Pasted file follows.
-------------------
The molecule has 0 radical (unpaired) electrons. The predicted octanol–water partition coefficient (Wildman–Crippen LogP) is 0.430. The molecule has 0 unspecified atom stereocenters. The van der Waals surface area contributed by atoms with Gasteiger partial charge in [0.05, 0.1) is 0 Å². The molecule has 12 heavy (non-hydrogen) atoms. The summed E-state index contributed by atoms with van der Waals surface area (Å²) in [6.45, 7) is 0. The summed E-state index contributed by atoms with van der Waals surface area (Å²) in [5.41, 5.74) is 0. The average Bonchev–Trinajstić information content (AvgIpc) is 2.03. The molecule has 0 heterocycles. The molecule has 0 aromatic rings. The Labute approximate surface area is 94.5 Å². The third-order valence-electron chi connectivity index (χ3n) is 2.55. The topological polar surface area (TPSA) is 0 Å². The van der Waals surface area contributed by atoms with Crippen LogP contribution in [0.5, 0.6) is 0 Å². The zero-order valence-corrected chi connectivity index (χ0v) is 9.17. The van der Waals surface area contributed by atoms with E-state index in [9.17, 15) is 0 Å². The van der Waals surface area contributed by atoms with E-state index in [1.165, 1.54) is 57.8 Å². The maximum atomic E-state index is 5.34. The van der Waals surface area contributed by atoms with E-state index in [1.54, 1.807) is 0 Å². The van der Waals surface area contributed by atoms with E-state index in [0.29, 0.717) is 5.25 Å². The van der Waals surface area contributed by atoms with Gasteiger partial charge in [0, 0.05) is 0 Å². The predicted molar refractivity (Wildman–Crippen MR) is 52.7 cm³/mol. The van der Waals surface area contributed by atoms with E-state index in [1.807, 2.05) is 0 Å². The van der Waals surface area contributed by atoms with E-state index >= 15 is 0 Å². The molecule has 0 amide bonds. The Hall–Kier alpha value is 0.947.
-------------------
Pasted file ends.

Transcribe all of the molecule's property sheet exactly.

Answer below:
The molecule has 0 radical (unpaired) electrons. The predicted octanol–water partition coefficient (Wildman–Crippen LogP) is 0.430. The molecule has 0 unspecified atom stereocenters. The van der Waals surface area contributed by atoms with Gasteiger partial charge in [0.05, 0.1) is 0 Å². The molecule has 12 heavy (non-hydrogen) atoms. The summed E-state index contributed by atoms with van der Waals surface area (Å²) in [6.45, 7) is 0. The summed E-state index contributed by atoms with van der Waals surface area (Å²) in [5.41, 5.74) is 0. The average Bonchev–Trinajstić information content (AvgIpc) is 2.03. The molecule has 0 heterocycles. The molecule has 0 aromatic rings. The Labute approximate surface area is 94.5 Å². The third-order valence-electron chi connectivity index (χ3n) is 2.55. The topological polar surface area (TPSA) is 0 Å². The van der Waals surface area contributed by atoms with Crippen LogP contribution in [0.5, 0.6) is 0 Å². The zero-order valence-corrected chi connectivity index (χ0v) is 9.17. The van der Waals surface area contributed by atoms with E-state index in [9.17, 15) is 0 Å². The van der Waals surface area contributed by atoms with E-state index in [1.165, 1.54) is 57.8 Å². The maximum atomic E-state index is 5.34. The van der Waals surface area contributed by atoms with E-state index in [1.54, 1.807) is 0 Å². The van der Waals surface area contributed by atoms with E-state index in [0.29, 0.717) is 5.25 Å². The van der Waals surface area contributed by atoms with Gasteiger partial charge in [0, 0.05) is 0 Å². The predicted molar refractivity (Wildman–Crippen MR) is 52.7 cm³/mol. The van der Waals surface area contributed by atoms with E-state index in [1.807, 2.05) is 0 Å². The van der Waals surface area contributed by atoms with E-state index >= 15 is 0 Å². The molecule has 0 amide bonds. The Hall–Kier alpha value is 0.947.